Over the weekend the group participated in the centenary commemoration Dawn Service at Anzac Cove.
They visited Shell Green Cemetery, attended the Australian Memorial Service and laid a wreath at Lone Pine Cemetery. The students also toured the ancient city of Troy and visited the Canakkale Martyrs Memorial, Seddulbahir Fort, Ertugrul Cove and Cape Helles Memorial.
Today the Premier's Anzac Prize winners will visit Shrapnel Valley Cemetery, Plugge's Plateau, Beach Cemetery, Quinn's Post Cemetery, 57th Regiment Memorial, Walker's Ridge Cemetery, The Nek and Chunuk Bair.
Photos of the Anzac Centenary Dawn Service and Lone Pine Memorial have been added to the gallery.
Reflections on Anzac Day
Sasha Brady and Josefine Ganko
Being at Anzac Cove for the centenary is a once in a lifetime opportunity, very few are privileged enough to witness such an event. After staying awake literally all night, the sight of thousands of Australians, who have travelled halfway across the world to commemorate fallen soldiers, made us proud to call ourselves Australian. Despite the freezing cold weather, lack of sleep, and less than desirable view of the ceremony, the mere sight of the lights shining upon the water of Anzac Cove, gave us chills, as we pictured the Anzacs paddling to shore exactly 100 years ago.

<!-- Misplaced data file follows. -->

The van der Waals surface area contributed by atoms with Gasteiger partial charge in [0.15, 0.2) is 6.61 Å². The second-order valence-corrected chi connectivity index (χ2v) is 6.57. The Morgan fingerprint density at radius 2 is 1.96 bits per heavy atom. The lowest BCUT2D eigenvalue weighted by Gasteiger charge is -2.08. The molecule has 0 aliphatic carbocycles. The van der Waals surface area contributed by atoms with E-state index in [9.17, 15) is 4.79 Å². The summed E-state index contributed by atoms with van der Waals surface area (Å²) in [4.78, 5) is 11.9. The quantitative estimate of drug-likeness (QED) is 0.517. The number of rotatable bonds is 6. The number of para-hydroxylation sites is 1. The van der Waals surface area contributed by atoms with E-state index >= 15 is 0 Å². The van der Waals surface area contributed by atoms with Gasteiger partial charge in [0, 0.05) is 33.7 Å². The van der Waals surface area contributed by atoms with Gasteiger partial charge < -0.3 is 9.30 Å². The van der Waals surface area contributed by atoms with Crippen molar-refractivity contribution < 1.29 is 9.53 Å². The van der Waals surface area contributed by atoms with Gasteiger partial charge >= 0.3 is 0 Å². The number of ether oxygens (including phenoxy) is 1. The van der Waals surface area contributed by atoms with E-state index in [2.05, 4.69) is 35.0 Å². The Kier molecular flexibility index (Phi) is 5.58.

Speeches made by all present officials were both genuine and heartfelt, which was really a testament to the gravity of the event. None of us left unaffected.
What followed the Dawn Service, was a mass pilgrimage of Australians up Artillery Road to the Lone Pine service, a site which brought both of us near to tears.
The Lone Pine service had a special Australian focus, which spoke to us on an even more personal level. The beauty of the ceremony was palpable, as the steep hills of Gallipoli transcended into the ocean below.
Today was more than we could have ever expected, and a day we will surely remember for the rest of our lives.
Reflections on the day
Bailey Roth and Jack Hill
The day began with a morning visit to the ancient city of Troy, where we climbed inside the Trojan Horse and explored the ruins of the once alive and eccentric city. To delve deeper into the rich myth of Troy while discovering different sections of the city was an experience that can't be matched by reading a textbook. The phrase "the wind brought wealth to Troia" is the most prominent thing we took with us from the city, besides the countless miniature Trojan Horse replicas.
After visiting Troy in the morning, we moved on to our first official self-conducted ceremony at Canakkale Martyrs Memorial, where we commemorated the Turkish soldiers who also lost their lives during World War One. This was important to us as a group and as individuals as it recognised and solidified the peace and mutual friendship we now cherish with the Turkish people, which was something that was easily identified on the ferry rides between locations.
The day ended with us diving deeper into the history of World War One at Redoubt Cemetery, which was a sombre yet important visit, and the first of many to come.
The students will remember:
Shell Green Cemetery
Trooper Arthur Charles Homer 159K
Private William Turton 259K
Walker's Ridge Cemetery
Lieutenant John Powe Roberts 287K
This page was last reviewed on 27 Apr 2015 at 01:56PM